Emile Cardinal Biayenda, archbishop of Brazaville and primate of the Congo, was taken from his home during the night and murdered, the government announced today.

A communique blamed the killing on former President Alphonse Massamba-Debat, who has been charged with being behind the assassination last Friday of President Marien Ngouabi.

Massamba-Debat, whom Ngouabi overthrew in 1968, is already under arrest, and the government has launched a search for the killers of the president and, now, the cardinal.

Biayenda, 50, was one of the eight black African cardinals. He had met with Ngouabi only an hour before four gunmen burst in on the president and killed him. Today, church sources and the Congolese government alike stressed that relations between Ngouabi, and the cardinals had been good.

There was speculation that Biayenda's kllling may have been tribally motivated: The first government announcement said the killers were three members of Ngouabi's "family," but the term is often used here to refer to tribes. The Congo has been racked by tribal violence since it gained independence from France in 1960.

Biayenda was the second Catholic cardinal to be murdered in this century. The Spanish archbishop of Saragoza, Juan Cardinal Soldevilla, wa ambushed and shot to death by anarchists on June 4, 1923, during a church-state conflict.

In Rome, Pope Paul VI - who made Biayenda a cardinal in his last consistory, in 1973 - announced the "bitter and sad news" at his weekly general audience and later officated at a special requiem before 6,000 pilgrims.

The military committee that has ruled the Congo since Ngouabi's death said the president and the cardinal had "lived and died serving the same cause. They died through the fault of a single man . . . the sinister massamba-Debat." It added that "an examplary punishment will be meted out" to the former president "and his accomplices."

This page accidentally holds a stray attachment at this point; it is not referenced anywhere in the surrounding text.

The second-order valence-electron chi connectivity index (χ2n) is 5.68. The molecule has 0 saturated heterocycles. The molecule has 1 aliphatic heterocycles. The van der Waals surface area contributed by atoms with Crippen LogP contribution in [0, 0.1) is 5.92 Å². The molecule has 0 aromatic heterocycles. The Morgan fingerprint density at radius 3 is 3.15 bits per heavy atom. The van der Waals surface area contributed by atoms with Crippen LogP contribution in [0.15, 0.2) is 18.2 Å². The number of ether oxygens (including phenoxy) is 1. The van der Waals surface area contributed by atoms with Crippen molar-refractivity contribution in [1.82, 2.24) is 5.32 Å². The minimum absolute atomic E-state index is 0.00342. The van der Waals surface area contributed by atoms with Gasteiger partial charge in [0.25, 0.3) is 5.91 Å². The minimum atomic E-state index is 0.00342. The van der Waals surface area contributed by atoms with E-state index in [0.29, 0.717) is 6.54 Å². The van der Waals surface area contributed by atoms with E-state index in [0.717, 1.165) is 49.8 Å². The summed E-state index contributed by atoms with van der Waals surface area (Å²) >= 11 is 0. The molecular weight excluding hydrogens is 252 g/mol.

"He who lives by the sword shall die by the sword, and he who kills by fire will die by fire," a government communique said.

Radio Brazzaville said, "Every Congolese remembers the harassment to which the Congolese church was subjected throughout the rule of this wretched figure," Massamba-Debat.

The government claims that the former president has confessed that he was behind Ngouabi's murder, in a bid to regain power.During Massamba-Debat's five years in office both Ngouabi and Biayenda spent more time in in prison.

Cardinal Biayenda was ordained in 1958 and made archbishop of Brazzaville 13 years later.

Sources in the Vatican said that although the cardinal and Ngouabi were from rival tribes from opposite ends of the country, they had mutual respect and good working relations. The sources credited Ngouabi, a Catholic, with improving church-state relations during the nine years he held power.

Forty per cent of the Congo's 1.3 million peopl are Christian, most of them Catholic.

Cardinal Biayenda, who had approved of Ngouabi's Marxist and pro-Soviet policies, said in 1971: "Socialism is the only solution able to establish the order of justice."

Radio Brazzaville stressed that the cardinal's appointment with the president the day the latter was killed had been a regularly scheduled conference.

Biayenda's death reduces the number of cardinals to 133, of whom 115 are under 80 years of age and therefore able to take part in electing a new Pope.

Until Cardinal Soldevilla's death in 1923, no Catholic cardinal had met a violent death in more than three centuries.

A Vatican historian said Italian Carlo Cardinal Carafa was executed by strangulation in the Vatican prison on orders of Pope Pius VI in 1561 for high treason and murder.

St. John Fisher, an English cardinal jailed for refusing Henry VIII as head of the English church, was tried for high treason and executed in 1535.

The largest group of cardinals ever to meet violent death were five cardinals killed in obscure circumstances after Pope Urban VI imprisoned them for their support of anti-Pope Clement VII in 1385.

Several cardinals were tried and jailed by Communist governments in Easter Europe and China after World War II. Yugoslavia's Aloysius Cardinal Stepinac died of a blood diseas while in prison in 1960.